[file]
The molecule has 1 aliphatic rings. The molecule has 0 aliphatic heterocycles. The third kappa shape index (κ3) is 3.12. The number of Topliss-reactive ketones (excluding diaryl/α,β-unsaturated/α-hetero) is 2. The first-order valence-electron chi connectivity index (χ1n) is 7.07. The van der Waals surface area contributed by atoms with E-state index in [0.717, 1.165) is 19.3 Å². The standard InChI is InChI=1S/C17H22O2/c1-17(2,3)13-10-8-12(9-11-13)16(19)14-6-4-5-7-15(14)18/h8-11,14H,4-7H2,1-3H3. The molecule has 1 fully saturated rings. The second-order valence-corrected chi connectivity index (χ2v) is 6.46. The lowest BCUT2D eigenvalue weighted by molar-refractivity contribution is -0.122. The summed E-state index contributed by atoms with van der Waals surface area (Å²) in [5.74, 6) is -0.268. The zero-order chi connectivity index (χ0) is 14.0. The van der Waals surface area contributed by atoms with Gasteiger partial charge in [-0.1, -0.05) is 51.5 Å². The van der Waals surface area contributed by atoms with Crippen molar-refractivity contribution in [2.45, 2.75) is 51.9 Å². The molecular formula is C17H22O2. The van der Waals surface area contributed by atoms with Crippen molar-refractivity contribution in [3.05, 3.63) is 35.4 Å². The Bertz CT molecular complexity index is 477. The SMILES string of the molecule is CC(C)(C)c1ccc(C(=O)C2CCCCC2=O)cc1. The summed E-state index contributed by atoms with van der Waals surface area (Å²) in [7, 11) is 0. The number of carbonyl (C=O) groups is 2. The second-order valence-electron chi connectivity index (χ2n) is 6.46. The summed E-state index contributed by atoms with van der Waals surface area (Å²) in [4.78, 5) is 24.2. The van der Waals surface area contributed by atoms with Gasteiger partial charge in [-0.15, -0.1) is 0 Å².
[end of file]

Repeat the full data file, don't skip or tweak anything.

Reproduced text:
The molecule has 1 aliphatic rings. The molecule has 0 aliphatic heterocycles. The third kappa shape index (κ3) is 3.12. The number of Topliss-reactive ketones (excluding diaryl/α,β-unsaturated/α-hetero) is 2. The first-order valence-electron chi connectivity index (χ1n) is 7.07. The van der Waals surface area contributed by atoms with E-state index in [0.717, 1.165) is 19.3 Å². The standard InChI is InChI=1S/C17H22O2/c1-17(2,3)13-10-8-12(9-11-13)16(19)14-6-4-5-7-15(14)18/h8-11,14H,4-7H2,1-3H3. The molecule has 1 fully saturated rings. The second-order valence-corrected chi connectivity index (χ2v) is 6.46. The lowest BCUT2D eigenvalue weighted by molar-refractivity contribution is -0.122. The summed E-state index contributed by atoms with van der Waals surface area (Å²) in [5.74, 6) is -0.268. The zero-order chi connectivity index (χ0) is 14.0. The van der Waals surface area contributed by atoms with Gasteiger partial charge in [-0.1, -0.05) is 51.5 Å². The van der Waals surface area contributed by atoms with Crippen molar-refractivity contribution in [2.45, 2.75) is 51.9 Å². The molecular formula is C17H22O2. The van der Waals surface area contributed by atoms with Crippen molar-refractivity contribution in [3.05, 3.63) is 35.4 Å². The Bertz CT molecular complexity index is 477. The SMILES string of the molecule is CC(C)(C)c1ccc(C(=O)C2CCCCC2=O)cc1. The summed E-state index contributed by atoms with van der Waals surface area (Å²) in [7, 11) is 0. The number of carbonyl (C=O) groups is 2. The second-order valence-electron chi connectivity index (χ2n) is 6.46. The summed E-state index contributed by atoms with van der Waals surface area (Å²) in [4.78, 5) is 24.2. The van der Waals surface area contributed by atoms with Gasteiger partial charge in [-0.15, -0.1) is 0 Å².